Pitch Competition Boosts Black Entrepreneurship

Olivia Charis | April 4th, 2023

Pitch Competition Boosts Black Entrepreneurship

Black-owned businesses  |  Culture & Community  |  Economic Development  |  Arts & Culture


Presenter Kianjai Huggan, who later won the pitch competition. Olivia Charis Photos.

For years, "Jaime" has struggled with visual dyslexia in her classes. At Yale, it’s made it harder for her to keep up, particularly when assignments are heavy on text. Now, a new web-based program focused on educational and digital equity may be here to help.

That’s the idea behind Webquity, a tool that blends inclusivity and innovation from Harvard Innovation Labs’ Kianjai Huggan. Friday, she and hundreds of other business owners, founders, and dreamers gathered at the Yale School of Management (SOM) for the inaugural Yale Black Venture Summit. The event, created in collaboration with the Black Business Alliance, CTNext, Tsai City, and Startup Yale, was designed to highlight the experience of Black entrepreneurs and make entrepreneurship more accessible. 

Huggan was one of five competitors—and the ultimate winner—who pitched their venture ideas during the summit’s afternoon pitch competition. The winner received $20,000 in non-dilutive capital, part of an attempt to address the fact that Black founders still receive only one percent of capital funding in the U.S. 

“It’s just so nice to see how engaged they are in their own passions and the steps they’ll take to achieve their goals,” said Zanaiya Leon, assistant director at the Office of Inclusion and Diversity at SOM.  "It’s beautiful, and it's inspiring."

Applications for the competition were open to any early-stage companies in the Northeast with Black-identifying founders, or those whose project centered a need within Black communities. Each pitch lasted five minutes before entering a five-minute questioning period, where a panel of founders, directors, and brand builders examined competitors' ideas. 

The panel included Chandra Roxanne, managing director at Astia Edge; Realist Lab Co-Founder Marie Rocha; The Sadie Collective Co-Founder Fanta Traore; Bullish, Inc. Managing Partner Michael Duda; and TBC Capital CEO Shondra Washington.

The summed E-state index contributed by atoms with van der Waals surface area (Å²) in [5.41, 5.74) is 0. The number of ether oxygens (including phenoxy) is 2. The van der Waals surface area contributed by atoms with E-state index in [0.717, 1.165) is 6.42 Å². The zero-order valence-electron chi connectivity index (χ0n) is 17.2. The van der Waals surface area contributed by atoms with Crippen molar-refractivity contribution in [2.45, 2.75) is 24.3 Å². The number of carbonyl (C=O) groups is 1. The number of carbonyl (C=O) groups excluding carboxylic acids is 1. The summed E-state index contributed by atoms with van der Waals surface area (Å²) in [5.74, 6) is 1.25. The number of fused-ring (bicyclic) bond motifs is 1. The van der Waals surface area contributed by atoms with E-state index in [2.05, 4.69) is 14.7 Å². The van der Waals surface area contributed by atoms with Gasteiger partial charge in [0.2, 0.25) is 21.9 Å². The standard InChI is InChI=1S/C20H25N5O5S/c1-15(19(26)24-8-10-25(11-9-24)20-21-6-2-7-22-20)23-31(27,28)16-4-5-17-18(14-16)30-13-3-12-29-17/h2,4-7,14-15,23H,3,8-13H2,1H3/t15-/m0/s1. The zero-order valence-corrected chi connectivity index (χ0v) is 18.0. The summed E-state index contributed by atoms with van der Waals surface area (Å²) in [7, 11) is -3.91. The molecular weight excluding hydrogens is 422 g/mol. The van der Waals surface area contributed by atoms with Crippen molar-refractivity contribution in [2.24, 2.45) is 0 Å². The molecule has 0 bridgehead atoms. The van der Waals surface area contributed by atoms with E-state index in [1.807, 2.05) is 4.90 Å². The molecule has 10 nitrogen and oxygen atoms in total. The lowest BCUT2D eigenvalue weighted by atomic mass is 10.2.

halo founder speaking

Yinka Ogunbiyi of Halo Braid. 

Huggan began her pitch with the story of Jamie, a Black student at Yale who struggles with visual dyslexia, and finds everyday schoolwork more challenging than her peers. Huggan then showed the audience a virtual look inside how visual dyslexia interferes with a student's task of doing a basic web search for a class research project. First the words read normally, but in her next slide they became an inverted, jumbled version of the previously legible Google search.

“If you draw your attention to the red box outline on the screen, you may notice that this could look atypical to what you're used to seeing,” Huggan said. “This gives us an insight into Jamie's experience as a student with visual dyslexia. This presents a problem with educational inequity.”

She described how the lack of accommodation to address such learning needs becomes an additional stressor for students, who are often already stretched thin. She noted how the extensive time and frustration can lead to “decreased confidence” and academic demotivation. 

Huggan then displayed the exact same web search again, the image now transformed by the software she and her team at Webquity have created. 

Over two billion people globally have impairments that the software can support, she said. Students can personalize settings within Webquity to address their specific learning needs. 

halo braider

Halo Braid.

Other entrepreneurs focused on efficiency. Halo Braid, the company that won the Audience Choice Award Friday afternoon, was founded by social media influencer and Harvard MBA candidate Yinka Ogunbiyi. Halo solves a problem faced by Black business owners and people alike: the time it takes to braid hair.

Hair braiding can be traced back over 5,000 years in African culture, Ogunbiyi said. And yet within this span of time, the task’s labor and intensity has largely remained the same.

Halo Braid seeks to put an end to the hours of tedious, back-breaking work hair braiders endure, and the time drain it creates for Black women across the world, she said. Halo Braid has patented an automated hair braider that reduces braiding time from hours to minutes.

Ogunbiyi statistics show that Halo has the opportunity to make an $11 billion dollar transformation in the braiding industry, increasing revenue for stylists and time for the consumer. 

“They're on their feet for 12 hours a day…They get carpal tunnel, arthritis, cognitive nerve damage in their 30s, and their career revenue is capped by how much labor they can perform,” Ogunbiyi said.